J. Patrick Boyer studied law at the International Court of Justice in The Netherlands, served as Canada’s Parliamentary Secretary for External Affairs, and works for democratic development overseas. The author of twenty-three books on Canadian history, law, politics, and governance, Patrick lives with wife, Elise, in Muskoka and Toronto.
The People’s Mandate
A mood of anger with the political system has been stirring across Canada; yet rather than turning away from the system, many Canadians are actually seeking a greater say in matters that affect them. they want to become more effective participants in the political process.
In this timely book, Patrick Boyer examines the important role that direct democracy — through the occasional use of referendums, plebiscites, and initiatives — can play in concert with our existing institutions of representative democracy.
This concept is not alien to our country, says Boyer, pointing to the two national plebiscites (on prohibition of alcohol in 1898 and conscription for overseas military service in 1942), some sixty provincial plebiscites (on everything from sovereignty-association to abortion, medicare to women’s suffrage, prohibition to ownership of power companies), and several thousand at the municipal level.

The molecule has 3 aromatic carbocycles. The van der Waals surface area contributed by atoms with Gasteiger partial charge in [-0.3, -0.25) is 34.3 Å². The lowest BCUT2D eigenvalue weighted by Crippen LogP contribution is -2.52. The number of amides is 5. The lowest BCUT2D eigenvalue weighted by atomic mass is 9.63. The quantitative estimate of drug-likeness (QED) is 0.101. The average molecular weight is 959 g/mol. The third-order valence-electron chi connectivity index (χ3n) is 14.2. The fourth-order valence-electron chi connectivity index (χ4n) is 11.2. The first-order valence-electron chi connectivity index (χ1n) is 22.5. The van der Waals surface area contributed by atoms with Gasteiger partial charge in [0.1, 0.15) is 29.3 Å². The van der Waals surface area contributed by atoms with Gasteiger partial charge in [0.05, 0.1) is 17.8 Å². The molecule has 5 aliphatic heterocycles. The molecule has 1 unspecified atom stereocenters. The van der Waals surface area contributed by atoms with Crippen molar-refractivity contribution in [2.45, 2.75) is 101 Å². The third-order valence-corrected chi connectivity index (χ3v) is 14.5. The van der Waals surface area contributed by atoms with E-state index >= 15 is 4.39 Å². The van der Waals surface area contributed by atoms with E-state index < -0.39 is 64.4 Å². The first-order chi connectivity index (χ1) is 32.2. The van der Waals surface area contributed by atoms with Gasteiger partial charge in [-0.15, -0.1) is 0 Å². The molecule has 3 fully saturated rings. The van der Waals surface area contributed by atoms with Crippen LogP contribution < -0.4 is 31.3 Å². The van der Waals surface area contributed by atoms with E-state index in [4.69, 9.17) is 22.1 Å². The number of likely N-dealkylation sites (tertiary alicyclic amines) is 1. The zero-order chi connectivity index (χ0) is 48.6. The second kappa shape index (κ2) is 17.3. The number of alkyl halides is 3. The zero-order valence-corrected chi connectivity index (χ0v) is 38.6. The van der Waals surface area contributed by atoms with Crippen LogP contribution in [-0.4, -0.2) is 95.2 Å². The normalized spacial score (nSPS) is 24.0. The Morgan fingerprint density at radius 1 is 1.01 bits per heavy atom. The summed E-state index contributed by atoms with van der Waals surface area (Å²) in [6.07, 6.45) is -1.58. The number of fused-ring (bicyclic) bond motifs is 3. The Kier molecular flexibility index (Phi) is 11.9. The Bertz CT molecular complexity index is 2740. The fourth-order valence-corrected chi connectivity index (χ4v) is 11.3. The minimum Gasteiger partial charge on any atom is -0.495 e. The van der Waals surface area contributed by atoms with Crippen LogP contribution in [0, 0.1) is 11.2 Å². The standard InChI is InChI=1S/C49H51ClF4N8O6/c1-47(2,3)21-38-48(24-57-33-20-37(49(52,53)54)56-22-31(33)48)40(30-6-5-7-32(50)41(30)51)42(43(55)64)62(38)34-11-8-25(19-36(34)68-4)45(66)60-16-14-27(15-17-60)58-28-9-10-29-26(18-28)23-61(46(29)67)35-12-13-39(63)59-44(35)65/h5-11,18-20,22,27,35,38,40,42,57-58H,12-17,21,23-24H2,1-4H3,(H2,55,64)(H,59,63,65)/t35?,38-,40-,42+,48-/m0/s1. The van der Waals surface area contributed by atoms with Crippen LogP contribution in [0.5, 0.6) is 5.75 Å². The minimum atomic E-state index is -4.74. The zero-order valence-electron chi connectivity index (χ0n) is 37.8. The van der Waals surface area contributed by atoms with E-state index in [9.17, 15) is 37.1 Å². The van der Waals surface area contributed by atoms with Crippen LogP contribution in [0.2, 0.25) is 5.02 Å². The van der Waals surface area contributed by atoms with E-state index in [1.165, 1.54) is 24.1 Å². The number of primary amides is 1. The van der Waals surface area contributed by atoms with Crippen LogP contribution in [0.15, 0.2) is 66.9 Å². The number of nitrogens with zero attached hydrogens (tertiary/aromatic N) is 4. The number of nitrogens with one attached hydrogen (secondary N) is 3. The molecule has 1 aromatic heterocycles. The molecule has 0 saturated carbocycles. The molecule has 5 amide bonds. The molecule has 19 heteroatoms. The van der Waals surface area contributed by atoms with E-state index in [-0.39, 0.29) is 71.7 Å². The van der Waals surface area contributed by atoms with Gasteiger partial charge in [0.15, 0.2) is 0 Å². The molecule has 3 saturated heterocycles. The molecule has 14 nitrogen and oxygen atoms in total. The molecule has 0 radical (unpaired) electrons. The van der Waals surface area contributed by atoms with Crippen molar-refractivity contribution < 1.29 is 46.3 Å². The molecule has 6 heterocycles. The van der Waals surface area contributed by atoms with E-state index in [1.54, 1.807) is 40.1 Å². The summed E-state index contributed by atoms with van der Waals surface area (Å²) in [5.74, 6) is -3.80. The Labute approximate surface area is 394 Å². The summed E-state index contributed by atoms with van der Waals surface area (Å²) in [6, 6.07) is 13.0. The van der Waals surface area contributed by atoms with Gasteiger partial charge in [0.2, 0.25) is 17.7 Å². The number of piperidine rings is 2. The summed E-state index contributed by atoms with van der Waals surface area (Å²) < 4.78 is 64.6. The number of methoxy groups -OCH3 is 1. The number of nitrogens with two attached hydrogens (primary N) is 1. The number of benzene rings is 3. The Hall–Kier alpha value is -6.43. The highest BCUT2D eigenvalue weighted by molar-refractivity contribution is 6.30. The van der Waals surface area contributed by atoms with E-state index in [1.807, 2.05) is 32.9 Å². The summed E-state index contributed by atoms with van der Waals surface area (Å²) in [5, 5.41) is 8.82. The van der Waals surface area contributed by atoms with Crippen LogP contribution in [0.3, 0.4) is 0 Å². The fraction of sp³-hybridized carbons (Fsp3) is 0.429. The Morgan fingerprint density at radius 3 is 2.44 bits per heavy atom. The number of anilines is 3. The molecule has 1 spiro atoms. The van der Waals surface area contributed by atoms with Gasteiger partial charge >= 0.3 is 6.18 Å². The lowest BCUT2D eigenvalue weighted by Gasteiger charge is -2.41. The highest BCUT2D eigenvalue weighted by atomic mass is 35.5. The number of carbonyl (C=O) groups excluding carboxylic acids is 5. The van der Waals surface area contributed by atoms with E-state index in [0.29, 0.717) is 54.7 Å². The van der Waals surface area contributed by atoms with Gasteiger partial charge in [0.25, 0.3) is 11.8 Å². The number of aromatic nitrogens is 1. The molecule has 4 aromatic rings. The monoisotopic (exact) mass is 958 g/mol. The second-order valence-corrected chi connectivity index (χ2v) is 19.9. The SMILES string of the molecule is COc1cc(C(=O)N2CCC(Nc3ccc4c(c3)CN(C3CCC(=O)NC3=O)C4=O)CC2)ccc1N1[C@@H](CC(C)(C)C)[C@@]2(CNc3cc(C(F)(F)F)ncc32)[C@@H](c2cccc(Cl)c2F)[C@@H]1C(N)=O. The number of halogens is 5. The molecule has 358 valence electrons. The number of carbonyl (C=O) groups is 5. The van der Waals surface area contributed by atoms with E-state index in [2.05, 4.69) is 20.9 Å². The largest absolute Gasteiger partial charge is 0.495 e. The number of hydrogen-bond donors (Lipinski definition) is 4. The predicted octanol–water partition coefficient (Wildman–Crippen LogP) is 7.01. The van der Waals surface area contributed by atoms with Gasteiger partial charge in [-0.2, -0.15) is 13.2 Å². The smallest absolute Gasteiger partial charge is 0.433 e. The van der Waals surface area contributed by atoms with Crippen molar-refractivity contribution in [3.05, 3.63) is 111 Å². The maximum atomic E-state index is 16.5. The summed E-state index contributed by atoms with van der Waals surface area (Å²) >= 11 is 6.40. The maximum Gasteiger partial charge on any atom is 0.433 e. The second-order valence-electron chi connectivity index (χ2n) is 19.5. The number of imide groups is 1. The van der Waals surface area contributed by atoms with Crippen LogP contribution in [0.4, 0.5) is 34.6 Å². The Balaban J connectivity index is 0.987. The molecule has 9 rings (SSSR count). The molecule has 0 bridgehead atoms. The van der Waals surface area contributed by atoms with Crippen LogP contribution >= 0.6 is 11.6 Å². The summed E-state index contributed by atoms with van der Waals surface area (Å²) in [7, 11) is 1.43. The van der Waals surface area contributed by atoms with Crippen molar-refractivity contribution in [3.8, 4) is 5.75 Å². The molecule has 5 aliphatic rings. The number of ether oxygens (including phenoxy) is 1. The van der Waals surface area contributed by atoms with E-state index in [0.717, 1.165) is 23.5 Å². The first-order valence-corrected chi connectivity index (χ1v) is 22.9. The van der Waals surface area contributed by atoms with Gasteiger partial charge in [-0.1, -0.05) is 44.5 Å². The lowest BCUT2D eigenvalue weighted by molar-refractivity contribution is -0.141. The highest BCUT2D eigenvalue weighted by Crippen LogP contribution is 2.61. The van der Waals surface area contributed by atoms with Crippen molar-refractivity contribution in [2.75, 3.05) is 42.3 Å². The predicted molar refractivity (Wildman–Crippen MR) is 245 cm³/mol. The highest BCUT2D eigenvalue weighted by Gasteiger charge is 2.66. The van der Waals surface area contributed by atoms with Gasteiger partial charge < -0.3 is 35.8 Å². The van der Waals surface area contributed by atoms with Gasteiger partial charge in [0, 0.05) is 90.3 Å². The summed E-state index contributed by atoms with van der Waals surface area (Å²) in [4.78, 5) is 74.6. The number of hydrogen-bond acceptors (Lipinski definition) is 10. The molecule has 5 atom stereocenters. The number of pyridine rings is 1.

Direct voting is an important instrument in a truly democratic society, Boyer argues, and it has a more important role in the current reformation of Canada than some in the comfortable growing governing classes want to admit. In addition to clarifying an issue, it is an educational tool, as the plebiscite campaign becomes a national teach-in. Canadians can become participants, rather than mere spectators, in the major changes and transcending issues that affect the future of our country.
The People’s Mandate is a helpful guide to understanding the distinctions between plebiscites and referendums in a purely Canadian context. It addresses some of the concerns about this unparliamentary practice, and makes a powerful and logical statement about democracy. In sum, Boyer believes it is essential to govern with the trust of the people.
The People's Mandate is a fair and engaging polemic. The arguments both for and against referendums are put with disarming candour.
Mr. Boyer's book is thoughtful, searching and engaging.
At a time when Canadians are as mad as hell about the process of government, [The Peoples Mandate] offers the nourishment that comes with engaging ideas that go to the heart of what life in a free democratic society could really be like.
A fully researched and well-written study of a range of issues associated with direct democracy, the history of referendums in Canada, and the problems associated with effecting constitutional change...[The People's Mandate] will be of interest to advanced undergraduates, graduates, faculty, pre-professionals interested in public participation and constitutional practice, as well to Canadianists.
In addition to clarifying an issue, [The Peoples Mandate] is an educational tool...a guide to understanding the distinctions between plebiscites and referendums in a purely Canadian context.
The author's detailed analysis of the various electoral mechanisms that come under the heading of referendum is worth the cost of the book alone...I am looking forward to his next book on the subject.